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CAG's future in Libby appears unclear

by Canda HarbaughWestern News
| November 9, 2009 11:00 PM

The Community Advisory Group, which has discussed Superfund-related issues at monthly meetings and operated as an Environmental Protection Agency watchdog for the past nine years, hasn’t convened since August and doesn’t have immediate plans for its next meeting.

Some members have given up on the entity and others are in favor of continuing as long as there is enough community interest – but support appears to be in short supply, according to e-mail correspondence between members.

“Based on the lack of e-mail traffic,” said member Bill Patten, “it sure doesn’t seem like it’s a good future.”

Patten, chief executive officer for St. John’s Lutheran Hospital, said he’s in favor of continuing monthly meetings, especially as the EPA moves forward on Records of Decision.

However, he admits that like other members, he doesn’t have time to take the lead.

“For me, personally, I will continue to be involved if others saw the value,” Patten said, “but I don’t have the time or the energy to be the flag bearer.”

September’s meeting was canceled after only Mike Giesey, board president of the Center for Asbestos Related Disease, and temporary facilitator Virginia Tribe showed up. Some members had excused themselves in advance, so an optimistic Giesey supposed it was just bad timing. He has not, however, heard many replies in his attempts to re-schedule.

“We have some soul-searching to do and I've expressed my thoughts,” Giesey e-mailed members on Oct. 2. “… Next meeting will be time to decide how to continue with CAG, and maybe even if CAG should continue. It’s up to all of us.”

Members D.C. Orr and Gordon Sullivan blame the actions of the EPA for CAG falling apart, and said they will not attend future meetings. Orr accuses the EPA of systematically attempting to destroy the group so that there will be no community voice to question the agency’s decisions.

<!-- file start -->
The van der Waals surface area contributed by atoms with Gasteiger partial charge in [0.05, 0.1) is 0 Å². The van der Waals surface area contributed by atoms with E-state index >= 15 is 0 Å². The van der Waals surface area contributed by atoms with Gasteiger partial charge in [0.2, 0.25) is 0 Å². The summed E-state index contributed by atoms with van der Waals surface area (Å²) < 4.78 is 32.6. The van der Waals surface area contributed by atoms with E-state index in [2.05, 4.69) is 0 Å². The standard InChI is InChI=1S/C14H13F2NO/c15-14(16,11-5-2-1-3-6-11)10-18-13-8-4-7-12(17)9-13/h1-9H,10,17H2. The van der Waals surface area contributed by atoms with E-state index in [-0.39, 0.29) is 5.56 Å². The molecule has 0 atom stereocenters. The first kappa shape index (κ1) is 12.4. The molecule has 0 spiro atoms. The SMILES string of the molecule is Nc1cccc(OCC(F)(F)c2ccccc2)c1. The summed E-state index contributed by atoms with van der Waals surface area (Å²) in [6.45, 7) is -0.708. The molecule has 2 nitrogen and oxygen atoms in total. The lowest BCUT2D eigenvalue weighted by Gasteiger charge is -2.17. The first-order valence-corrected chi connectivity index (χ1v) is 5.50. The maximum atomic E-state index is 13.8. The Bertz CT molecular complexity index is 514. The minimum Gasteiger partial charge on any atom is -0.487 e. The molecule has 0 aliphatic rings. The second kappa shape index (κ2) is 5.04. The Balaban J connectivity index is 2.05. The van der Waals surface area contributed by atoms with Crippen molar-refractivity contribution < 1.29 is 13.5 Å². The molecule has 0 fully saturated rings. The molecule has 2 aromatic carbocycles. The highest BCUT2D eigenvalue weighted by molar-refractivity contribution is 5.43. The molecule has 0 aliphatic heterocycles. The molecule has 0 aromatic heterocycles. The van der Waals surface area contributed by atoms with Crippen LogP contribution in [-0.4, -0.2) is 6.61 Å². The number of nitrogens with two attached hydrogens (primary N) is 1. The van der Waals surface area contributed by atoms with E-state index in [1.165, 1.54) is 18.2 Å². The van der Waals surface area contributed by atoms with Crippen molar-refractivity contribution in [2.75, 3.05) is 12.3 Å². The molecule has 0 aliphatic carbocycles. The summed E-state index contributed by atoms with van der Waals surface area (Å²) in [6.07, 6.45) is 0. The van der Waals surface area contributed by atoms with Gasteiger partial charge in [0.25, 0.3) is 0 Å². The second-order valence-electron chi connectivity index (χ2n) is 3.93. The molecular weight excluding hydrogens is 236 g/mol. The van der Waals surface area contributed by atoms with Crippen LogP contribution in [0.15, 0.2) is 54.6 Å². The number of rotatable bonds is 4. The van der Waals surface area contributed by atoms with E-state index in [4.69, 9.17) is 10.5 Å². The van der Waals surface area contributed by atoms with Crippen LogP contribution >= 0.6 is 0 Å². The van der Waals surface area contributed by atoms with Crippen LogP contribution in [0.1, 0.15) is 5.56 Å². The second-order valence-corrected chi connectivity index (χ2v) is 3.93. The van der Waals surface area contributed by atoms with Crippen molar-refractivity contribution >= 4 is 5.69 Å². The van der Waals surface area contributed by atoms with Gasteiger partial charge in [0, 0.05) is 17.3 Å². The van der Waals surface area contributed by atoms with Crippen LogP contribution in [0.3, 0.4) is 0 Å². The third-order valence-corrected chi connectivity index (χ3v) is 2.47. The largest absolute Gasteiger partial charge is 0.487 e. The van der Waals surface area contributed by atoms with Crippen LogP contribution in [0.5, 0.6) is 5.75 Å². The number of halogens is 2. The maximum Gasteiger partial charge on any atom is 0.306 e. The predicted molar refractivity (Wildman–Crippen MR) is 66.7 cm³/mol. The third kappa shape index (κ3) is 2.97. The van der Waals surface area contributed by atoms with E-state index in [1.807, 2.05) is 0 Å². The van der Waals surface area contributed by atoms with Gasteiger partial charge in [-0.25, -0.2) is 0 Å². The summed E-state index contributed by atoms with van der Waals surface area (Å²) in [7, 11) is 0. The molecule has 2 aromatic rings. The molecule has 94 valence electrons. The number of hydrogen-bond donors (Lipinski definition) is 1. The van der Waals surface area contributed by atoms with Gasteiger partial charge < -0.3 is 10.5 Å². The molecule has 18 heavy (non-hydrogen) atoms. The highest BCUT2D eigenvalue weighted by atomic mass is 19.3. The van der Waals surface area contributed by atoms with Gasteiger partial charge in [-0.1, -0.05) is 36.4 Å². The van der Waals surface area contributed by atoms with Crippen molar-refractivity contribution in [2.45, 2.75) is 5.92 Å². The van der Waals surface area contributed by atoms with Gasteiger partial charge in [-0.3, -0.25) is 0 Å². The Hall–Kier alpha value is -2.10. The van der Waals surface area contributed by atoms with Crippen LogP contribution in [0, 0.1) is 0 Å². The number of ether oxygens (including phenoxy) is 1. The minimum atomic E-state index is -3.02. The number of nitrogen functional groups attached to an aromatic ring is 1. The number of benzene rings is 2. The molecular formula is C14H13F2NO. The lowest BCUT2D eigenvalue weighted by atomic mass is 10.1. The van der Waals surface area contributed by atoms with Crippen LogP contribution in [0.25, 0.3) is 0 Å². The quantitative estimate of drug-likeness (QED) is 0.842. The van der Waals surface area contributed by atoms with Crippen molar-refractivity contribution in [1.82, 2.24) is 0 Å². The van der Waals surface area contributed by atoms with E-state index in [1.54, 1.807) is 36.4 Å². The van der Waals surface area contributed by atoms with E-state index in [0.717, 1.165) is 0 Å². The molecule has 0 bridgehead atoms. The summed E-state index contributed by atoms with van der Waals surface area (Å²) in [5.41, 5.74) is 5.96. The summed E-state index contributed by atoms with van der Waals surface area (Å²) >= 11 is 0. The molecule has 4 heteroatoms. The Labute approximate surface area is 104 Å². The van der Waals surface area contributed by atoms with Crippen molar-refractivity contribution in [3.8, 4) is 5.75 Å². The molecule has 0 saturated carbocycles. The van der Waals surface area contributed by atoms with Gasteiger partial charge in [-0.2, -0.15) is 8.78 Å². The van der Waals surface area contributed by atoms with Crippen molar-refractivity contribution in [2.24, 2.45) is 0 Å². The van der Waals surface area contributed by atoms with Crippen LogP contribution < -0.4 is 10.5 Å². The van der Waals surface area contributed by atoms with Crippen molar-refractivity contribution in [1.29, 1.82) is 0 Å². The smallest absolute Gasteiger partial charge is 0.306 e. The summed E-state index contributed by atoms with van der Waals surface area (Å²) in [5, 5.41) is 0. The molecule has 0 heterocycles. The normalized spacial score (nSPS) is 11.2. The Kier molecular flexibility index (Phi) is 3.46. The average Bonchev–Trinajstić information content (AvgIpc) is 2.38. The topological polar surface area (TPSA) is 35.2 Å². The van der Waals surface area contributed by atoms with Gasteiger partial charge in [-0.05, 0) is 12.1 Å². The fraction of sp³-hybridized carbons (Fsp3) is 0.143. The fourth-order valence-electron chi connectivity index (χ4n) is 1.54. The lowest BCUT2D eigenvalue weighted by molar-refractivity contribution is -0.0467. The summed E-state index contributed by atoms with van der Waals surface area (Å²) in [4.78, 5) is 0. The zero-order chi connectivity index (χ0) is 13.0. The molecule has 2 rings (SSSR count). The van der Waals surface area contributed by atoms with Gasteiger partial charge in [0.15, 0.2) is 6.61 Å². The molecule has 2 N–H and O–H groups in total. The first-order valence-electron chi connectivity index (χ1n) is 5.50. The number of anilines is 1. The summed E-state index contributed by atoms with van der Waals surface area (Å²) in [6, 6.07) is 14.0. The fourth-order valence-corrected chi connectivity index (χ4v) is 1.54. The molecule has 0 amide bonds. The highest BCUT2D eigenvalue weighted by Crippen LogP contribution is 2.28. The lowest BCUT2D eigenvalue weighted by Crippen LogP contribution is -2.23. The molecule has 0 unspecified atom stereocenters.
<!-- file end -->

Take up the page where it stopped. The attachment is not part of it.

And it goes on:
“Dissention was caused by the EPA,” said Orr, a Libby councilmember, “and I just don’t think you’ll ever bring them back together.”

The EPA announced in February that it would no longer attend CAG meetings after its relationship with the group soured to a point where community involvement coordinator Ted Linnert and CAG members could no longer hold a civil discussion.

The move disenchanted its members, leading Sullivan and longtime facilitator Gerald Mueller to resign.

The EPA agreed in July to hire Tribe, a professional facilitator out of Missoula, to lead a three-meeting series to reorganize the CAG into a more disciplined and efficient group that would attract higher public involvement and have civil discourse with EPA officials.

“It wasn’t EPA’s intention to destroy the CAG,” said Victor Ketellapper, Libby team leader, “rather to see it function better. We put a lot of resources in helping reorganize the CAG. We hired a facilitator that people thought was really capable.”

The first two meetings, in July and August, appeared to be positive steps forward, according to attendees, but the third meeting has yet to materialize.

The City of Libby joined the Lincoln County Health Board this summer to present a more unified voice to the EPA concerning asbestos-related health needs and cleanup, as well as a way to oversee resources obtained through public health emergency status.

There has been talk that the newly formed City-County Health Board could replace the CAG, but some are doubtful. Sullivan pointed out that property owners are not represented on the board, and Orr indicated that meetings aren’t at a convenient time for the general public.

“The City-County Health Board touts the voice of the people and then holds meetings at 2 p.m. on a weekday,” Orr said. “They formed that because it’s politically advantageous … but they are not listening to the concerns of the community, in my opinion.”

Patten believes that the City-County Health Board’s objective may differ from that of CAG.

“If I had to guess, I think people are going to wait and see how the City-County Health Board plays out as the venue for people to express their opinions,” Patten said. “… My guess is that its focus will be different – the oversight of some resources.”

The CAG has won some battles against the EPA over the years, said Orr, such as getting the agency to release internal information, to conduct toxicity studies and to declare a public health emergency.  

“The CAG, in its heydays, was a valuable asset,” said Orr. “… We had to get our congressmen involved on issues that the EPA should have brought to the table.”

The community will lose something important, some members believe, if CAG disbands.

“If issues like the RODs, if those discussions are finalized and there isn’t a venue like the CAG, I do think it will be a loss,” Patten said.

Orr said he would continue fighting for a clean Libby, but not through what he sees as an ineffective CAG.

“I don’t see any reason to expend the energy toward CAG because it’s too late,” Orr said. “The EPA is moving toward a Record of Decision and CAG has no voice.”